The sky came alive with colour — iridescent green with the occasional splash of pink and gold. Velody had heard of such strange light effects, but never over a city. Colours rolled off the skin of the naked, laughing man. He was beautiful, if utterly shameless.

    Velody pressed herself against the window of the boarding house, hoping he would not see her. Then again, she doubted he could see his hand in front of his face, the state he was in.

    The sky flashed brighter than before, in colours that Velody couldn’t even name. Was this normal?

    A second naked young man stepped out of the sky, and Velody lost her breath. Normal, it seemed, had been flung out with the scraps.

    This man was dark where the laughing youth was fair, and he walked down from the sky as if there were stairs beneath his feet instead of empty air. He wore his nakedness like armour, and his skin had a lantern glow about it. And really, the fact that he could walk on air was far more important than the fact that he didn’t have a stitch of clothing on, but Velody couldn’t help blushing. When her mother had lectured her on the dangers a fourteen-year-old maiden might face in the big city, this wasn’t quite what she’d had in mind.

    ‘Garnet,’ said the dark-haired man, his bare feet brushing the cobbles as he stood over the other. ‘Are you hurt?’

    The fair one, still sprawled in the street, whooped as if this were the funniest thing anyone had ever said to him.

    ‘Are you drunk?’ demanded his friend, crouching down to his level. ‘Are you high?’

    ‘I might — might, I say — have had a tiny pinch of surrender in my flame-and-gin,’ said Garnet, enunciating carefully.

    His friend smacked him. ‘You went into the sky with that shit in your blood? What were you thinking?’

    ‘Can’t all be perfect little saints and soldiers, Ash-my-love.’

    ‘Tasha’s going to kill you,’ Ash growled. ‘She’ll cut your frigging balls off.’

    ‘A fine nox’s work then.’ Garnet tipped his head back and stared up at the blazing sky. ‘Think the gin might be wearing off.’ He shivered.

    Ash glared at him. ‘Where are your clothes?’

    ‘One of the roofs around here.’ Garnet waved an arm aimlessly, and stared at it as if it were fascinating. ‘I was sort of looking for them when I got sideswiped by that … that … was it a lightweb or a cluster?’

    ‘The things I do for you,’ said his friend and — this was the bit that had Velody pressing a fist to her mouth to stifle her gasp — his body exploded into a cloud of black shapes.

    Not shapes. Cats. The cats separated and swarmed up the walls on both sides of the street. One came up to Velody’s balcony, and blinked with interest at the small horde of brown mice that had gathered there. She pressed herself further back against the wall, hoping not to be seen.

    The cats returned to Garnet, several of them dragging items of clothing with them.

    Garnet snatched the garments from them and pulled on a pair of trews. ‘Claw marks. Lovely.’

    The cats came together and glowed briefly before reshaping into the tall, muscled and still very much naked figure of Ash. ‘Grateful as ever. Shoes?’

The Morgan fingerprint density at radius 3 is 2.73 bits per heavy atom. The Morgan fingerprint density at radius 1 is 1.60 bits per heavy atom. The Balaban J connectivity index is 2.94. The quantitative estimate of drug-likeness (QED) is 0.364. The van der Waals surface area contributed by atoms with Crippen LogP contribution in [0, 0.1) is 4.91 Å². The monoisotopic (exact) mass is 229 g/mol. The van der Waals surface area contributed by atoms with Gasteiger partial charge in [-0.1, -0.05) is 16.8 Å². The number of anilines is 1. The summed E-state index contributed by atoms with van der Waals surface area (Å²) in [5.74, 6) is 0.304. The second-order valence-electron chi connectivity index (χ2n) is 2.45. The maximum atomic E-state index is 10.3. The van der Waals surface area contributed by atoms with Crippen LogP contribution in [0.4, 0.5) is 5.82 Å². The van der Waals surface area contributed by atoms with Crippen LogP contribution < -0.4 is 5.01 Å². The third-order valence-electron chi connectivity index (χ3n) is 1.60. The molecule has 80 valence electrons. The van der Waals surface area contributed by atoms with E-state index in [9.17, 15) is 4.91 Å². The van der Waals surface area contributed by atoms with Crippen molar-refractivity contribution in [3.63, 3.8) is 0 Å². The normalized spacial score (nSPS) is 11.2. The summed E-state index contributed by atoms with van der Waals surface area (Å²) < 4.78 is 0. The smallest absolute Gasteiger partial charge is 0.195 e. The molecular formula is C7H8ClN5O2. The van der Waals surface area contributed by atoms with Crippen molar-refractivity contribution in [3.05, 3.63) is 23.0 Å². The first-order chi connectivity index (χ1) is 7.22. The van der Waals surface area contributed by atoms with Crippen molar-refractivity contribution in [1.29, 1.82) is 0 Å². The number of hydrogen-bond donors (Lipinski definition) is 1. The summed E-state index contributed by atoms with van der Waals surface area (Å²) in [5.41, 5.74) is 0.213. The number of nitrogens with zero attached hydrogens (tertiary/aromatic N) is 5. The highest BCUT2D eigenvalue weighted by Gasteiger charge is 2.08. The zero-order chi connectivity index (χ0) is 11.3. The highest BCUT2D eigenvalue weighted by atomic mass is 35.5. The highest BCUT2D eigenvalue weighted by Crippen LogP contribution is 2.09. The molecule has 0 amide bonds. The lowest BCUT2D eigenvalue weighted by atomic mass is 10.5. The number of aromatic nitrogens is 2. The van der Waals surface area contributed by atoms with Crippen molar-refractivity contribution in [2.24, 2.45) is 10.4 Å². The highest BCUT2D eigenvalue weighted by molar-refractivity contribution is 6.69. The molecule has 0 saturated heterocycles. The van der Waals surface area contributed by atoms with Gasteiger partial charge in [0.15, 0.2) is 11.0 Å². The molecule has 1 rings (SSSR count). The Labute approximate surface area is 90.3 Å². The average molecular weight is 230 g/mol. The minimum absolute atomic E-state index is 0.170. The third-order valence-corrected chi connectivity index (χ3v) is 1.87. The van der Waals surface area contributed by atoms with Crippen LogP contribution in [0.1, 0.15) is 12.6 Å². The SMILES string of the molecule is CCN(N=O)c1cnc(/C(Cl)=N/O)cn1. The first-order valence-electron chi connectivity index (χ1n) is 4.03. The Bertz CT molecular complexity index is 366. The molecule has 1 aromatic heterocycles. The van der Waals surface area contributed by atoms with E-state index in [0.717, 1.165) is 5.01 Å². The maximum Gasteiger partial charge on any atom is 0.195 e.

‘Didn’t bring any.’

    ‘Fine. Just stay out of the sky for the rest of the nox. Crawl home if you can — sleep in the gutter if you can’t, and I’ll come drag you home after.’

    ‘My motherfucking hero.’ Garnet shrugged into the shirt, but didn’t button it, staring instead at his hand. ‘How many arms did I start with?’

    Ash groaned. ‘You’re too smashed to make it down to the undercity without killing yourself.’

    ‘’S a warm nox, I’ll manage.’ Garnet slumped back against the nearest house, almost comfortable.

    ‘Arse,’ said Ash. ‘Why do you do this to yourself?’

    ‘Know you’ll catch me when I fall,’ said Garnet with a yawn and a smirk.

    ‘Aye, and someday I won’t.’ Ash spun apart again into his swarm of cats, and took off into the sky in a blur of paws and tails and raw power.

    Velody breathed out and closed her eyes for a moment. Someone should have warned her that the city of Aufleur was rife with flying naked men who transformed into cats.

    When she opened her eyes, the street was empty and Garnet was gone.

    Velody pushed herself up onto her feet, wanting to escape back to the safe confines of the dormitory. Something grabbed her wrist, dragging her back against the railings of the balcony.

    ‘Little mouse,’ hissed a voice in her ear. ‘Did you enjoy the show?’

    Fingers dug into her wrist. Garnet’s fingers. She gazed up into the strange, beautiful face of the youth who now stood on the outside of the balcony railings, his eyes blazing at her. What did he do — fly up here? Oh, saints, he probably did.

    ‘I have to go inside,’ she said in a small voice.

    ‘Not yet, little mouse. I want to talk to you.’

    He slid a slender leg over the railings, jumping properly onto the balcony. It occurred to Velody that she should be grateful he had put his clothes on first. He grasped her other arm as well, holding her fast.

    ‘If I scream,’ she said, ‘the whole boarding house will come awake.’

    ‘Good luck with that,’ he drawled. ‘Daylighters sleep deeply in this city.’ He squeezed her wrists cruelly.

    ‘What are you doing?’

    ‘Mostly? I’m wondering what a little mouse like you is doing out on a fine nox like this.’

    Garnet’s eyes were a little crazy and Velody wondered what sort of potion “surrender” was. It sounded like the kind of thing Sage, her eldest brother, had been into that first year after the dock accident.

    ‘You see me, yes?’ Garnet asked.

    ‘Of course I see you.’ She pulled, but he wouldn’t release her wrists.

    ‘And you see the sky?’

    ‘Hard to miss.’

    ‘What colour is it?’

    She looked blankly at him. ‘What?’

    ‘What colour is the sky, little mouse?’